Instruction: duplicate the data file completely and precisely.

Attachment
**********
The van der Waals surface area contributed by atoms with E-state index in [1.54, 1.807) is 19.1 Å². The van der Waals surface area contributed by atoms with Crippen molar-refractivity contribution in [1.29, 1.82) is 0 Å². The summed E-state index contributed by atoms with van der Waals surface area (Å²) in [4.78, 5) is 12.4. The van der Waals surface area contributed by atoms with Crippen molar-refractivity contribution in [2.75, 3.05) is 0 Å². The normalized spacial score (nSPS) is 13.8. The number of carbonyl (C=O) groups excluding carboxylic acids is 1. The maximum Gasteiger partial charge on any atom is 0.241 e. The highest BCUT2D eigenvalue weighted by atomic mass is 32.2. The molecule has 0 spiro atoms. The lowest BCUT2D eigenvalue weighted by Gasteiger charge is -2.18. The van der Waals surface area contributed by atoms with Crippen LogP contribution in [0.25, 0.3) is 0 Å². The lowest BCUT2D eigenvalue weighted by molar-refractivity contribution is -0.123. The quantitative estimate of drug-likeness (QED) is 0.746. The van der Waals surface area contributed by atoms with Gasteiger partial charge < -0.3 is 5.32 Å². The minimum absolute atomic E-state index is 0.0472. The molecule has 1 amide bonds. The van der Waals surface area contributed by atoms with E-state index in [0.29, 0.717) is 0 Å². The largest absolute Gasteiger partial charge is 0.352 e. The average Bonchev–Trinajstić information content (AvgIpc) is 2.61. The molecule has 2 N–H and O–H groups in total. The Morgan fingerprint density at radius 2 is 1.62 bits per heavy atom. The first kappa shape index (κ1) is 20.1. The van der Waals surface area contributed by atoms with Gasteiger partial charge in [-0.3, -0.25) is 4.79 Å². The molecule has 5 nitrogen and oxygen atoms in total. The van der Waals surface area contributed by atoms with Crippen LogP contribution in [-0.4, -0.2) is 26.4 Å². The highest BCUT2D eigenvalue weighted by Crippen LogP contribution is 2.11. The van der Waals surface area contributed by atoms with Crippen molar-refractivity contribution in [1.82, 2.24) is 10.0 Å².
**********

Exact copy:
The van der Waals surface area contributed by atoms with E-state index in [1.54, 1.807) is 19.1 Å². The van der Waals surface area contributed by atoms with Crippen molar-refractivity contribution in [1.29, 1.82) is 0 Å². The summed E-state index contributed by atoms with van der Waals surface area (Å²) in [4.78, 5) is 12.4. The van der Waals surface area contributed by atoms with Crippen molar-refractivity contribution in [2.75, 3.05) is 0 Å². The normalized spacial score (nSPS) is 13.8. The number of carbonyl (C=O) groups excluding carboxylic acids is 1. The maximum Gasteiger partial charge on any atom is 0.241 e. The highest BCUT2D eigenvalue weighted by atomic mass is 32.2. The molecule has 0 spiro atoms. The lowest BCUT2D eigenvalue weighted by Gasteiger charge is -2.18. The van der Waals surface area contributed by atoms with Crippen LogP contribution in [0.25, 0.3) is 0 Å². The lowest BCUT2D eigenvalue weighted by molar-refractivity contribution is -0.123. The quantitative estimate of drug-likeness (QED) is 0.746. The van der Waals surface area contributed by atoms with Gasteiger partial charge < -0.3 is 5.32 Å². The minimum absolute atomic E-state index is 0.0472. The molecule has 1 amide bonds. The van der Waals surface area contributed by atoms with E-state index in [0.29, 0.717) is 0 Å². The largest absolute Gasteiger partial charge is 0.352 e. The average Bonchev–Trinajstić information content (AvgIpc) is 2.61. The molecule has 2 N–H and O–H groups in total. The Morgan fingerprint density at radius 2 is 1.62 bits per heavy atom. The first kappa shape index (κ1) is 20.1. The van der Waals surface area contributed by atoms with Gasteiger partial charge in [-0.3, -0.25) is 4.79 Å². The molecule has 5 nitrogen and oxygen atoms in total. The van der Waals surface area contributed by atoms with Crippen LogP contribution in [-0.4, -0.2) is 26.4 Å². The highest BCUT2D eigenvalue weighted by Crippen LogP contribution is 2.11. The van der Waals surface area contributed by atoms with Crippen molar-refractivity contribution in [1.82, 2.24) is 10.0 Å².